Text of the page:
Will legislative fix end need for do-over mental health board referendums?

Bill would spare townships, county from redoing measures that created mental health boards

State legislators say a fix is on the way that would spare several townships and one county from redoing successful referendums last year that created new community mental health boards.

Those results could be in jeopardy because the November 2022 ballot measures failed to include required language informing voters of how establishing new tax to fund the mental health board would impact property owners.

Successful referendums in Addison, Lisle, Naperville, Schaumburg and Wheeling townships, as well as Will County, did not include that information. Only the ballot measure approved by voters in Vernon Township, in southern Lake County, did.

But a resolution may be on the way from Springfield.

A bill sponsored by state Sen. Ann Gillespie, an Arlington Heights Democrat, would guarantee the results of last year's referendums. The measure passed the Senate on Oct. 25 and is awaiting a vote in the House.

Besides affirming the results, the bill also prohibits do-over referendums in 2024 in places where the measure passed last year.

"The (mental health) boards will play a vital role in ensuring everyone has access to the mental health services they need," Gillespie said after the Senate vote last month. "I'm pleased we were able to find a solution without requiring additional referendums and prevent future delays in expanding access to mental health care."

The mental health boards, also known as 708 boards, are intended to provide funding for local agencies that address mental health, substance abuse and developmental disabilities.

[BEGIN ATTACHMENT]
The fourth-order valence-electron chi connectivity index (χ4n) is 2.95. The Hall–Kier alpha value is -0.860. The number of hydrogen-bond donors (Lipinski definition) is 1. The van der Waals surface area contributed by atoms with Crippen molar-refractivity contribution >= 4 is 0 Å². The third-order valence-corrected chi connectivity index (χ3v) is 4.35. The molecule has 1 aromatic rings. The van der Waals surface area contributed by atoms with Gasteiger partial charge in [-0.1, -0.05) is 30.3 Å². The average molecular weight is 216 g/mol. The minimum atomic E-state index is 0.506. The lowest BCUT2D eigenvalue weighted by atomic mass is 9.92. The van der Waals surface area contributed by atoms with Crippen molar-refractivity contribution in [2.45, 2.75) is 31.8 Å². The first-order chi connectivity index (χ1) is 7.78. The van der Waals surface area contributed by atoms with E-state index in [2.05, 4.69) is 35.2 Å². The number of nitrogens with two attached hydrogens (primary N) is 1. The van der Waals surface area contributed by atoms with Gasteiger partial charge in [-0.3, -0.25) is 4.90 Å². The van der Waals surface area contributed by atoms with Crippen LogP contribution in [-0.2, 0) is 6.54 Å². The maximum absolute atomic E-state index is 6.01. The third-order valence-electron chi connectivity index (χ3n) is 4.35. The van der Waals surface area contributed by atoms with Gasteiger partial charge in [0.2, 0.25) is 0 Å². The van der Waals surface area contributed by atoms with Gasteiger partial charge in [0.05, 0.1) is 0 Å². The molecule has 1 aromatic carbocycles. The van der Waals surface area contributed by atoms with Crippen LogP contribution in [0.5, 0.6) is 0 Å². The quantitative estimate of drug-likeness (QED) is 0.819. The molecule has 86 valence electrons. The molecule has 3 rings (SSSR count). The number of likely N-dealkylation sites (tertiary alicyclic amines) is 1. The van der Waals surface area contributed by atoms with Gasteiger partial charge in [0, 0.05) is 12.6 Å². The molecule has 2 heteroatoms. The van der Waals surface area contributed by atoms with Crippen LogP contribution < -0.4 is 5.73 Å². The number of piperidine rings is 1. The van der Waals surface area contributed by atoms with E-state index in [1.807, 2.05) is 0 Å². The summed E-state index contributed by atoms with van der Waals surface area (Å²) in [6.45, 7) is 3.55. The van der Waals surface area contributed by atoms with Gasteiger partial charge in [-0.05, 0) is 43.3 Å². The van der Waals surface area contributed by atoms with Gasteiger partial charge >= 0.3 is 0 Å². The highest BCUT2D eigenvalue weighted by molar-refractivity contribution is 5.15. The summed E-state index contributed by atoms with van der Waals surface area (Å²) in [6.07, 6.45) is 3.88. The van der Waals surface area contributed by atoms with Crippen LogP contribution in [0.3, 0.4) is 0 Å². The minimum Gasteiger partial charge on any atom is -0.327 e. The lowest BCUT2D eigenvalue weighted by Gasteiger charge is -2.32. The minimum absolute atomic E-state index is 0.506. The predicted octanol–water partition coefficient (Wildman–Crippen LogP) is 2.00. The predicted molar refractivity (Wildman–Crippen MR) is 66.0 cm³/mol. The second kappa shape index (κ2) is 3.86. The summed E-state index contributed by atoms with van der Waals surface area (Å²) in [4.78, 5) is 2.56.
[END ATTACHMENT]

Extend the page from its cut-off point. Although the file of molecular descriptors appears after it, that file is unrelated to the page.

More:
Wheeling Township so far is the body that passed a referendum in 2022 and is planning another one in 2024.

Township attorney Kenneth Florey has argued the township could face costly challenges if it levies a tax for the 708 board without a second referendum. Because the township already has voted to hold a do-over in March 2024, the new legislation would not impact that decision, he said.

Gillespie disagrees.

"I tried to word it very narrowly, with the help of Senate legal counsel, to prevent them from putting that referendum on the ballot," she said. "I think that what they're trying to do flouts the will of the voters, and I want to see what we can do to make sure that will is heard."

Schaumburg Township Supervisor Timothy Heneghan said his township said he believes the state legislation will allow it to go forward with its mental health board.

"It just seems to me that what's going on in this country and this township and the world with mental health issues and drug addictions, it's sorely needed," Heneghan said. "So, I just want to forge ahead with what we have to do to help people in the township."

State Rep. Daniel Didech, a Buffalo Grove Democrat, said he expects the bill to be considered by the House this week.

It will clarify that the referendums were validly passed and taxes to support the 708 boards can be collected, he said.

"Since we're going to cure it, it would be redundant for them to go back to referendum," Didech said.

Meanwhile, the Wheeling Township 708 board continues to function, even though its funding is in limbo.

"There technically still is a 708 board," board member James Ruffatto said. "I don't know what our effectiveness will be."

State Sen. Ann Gillespie
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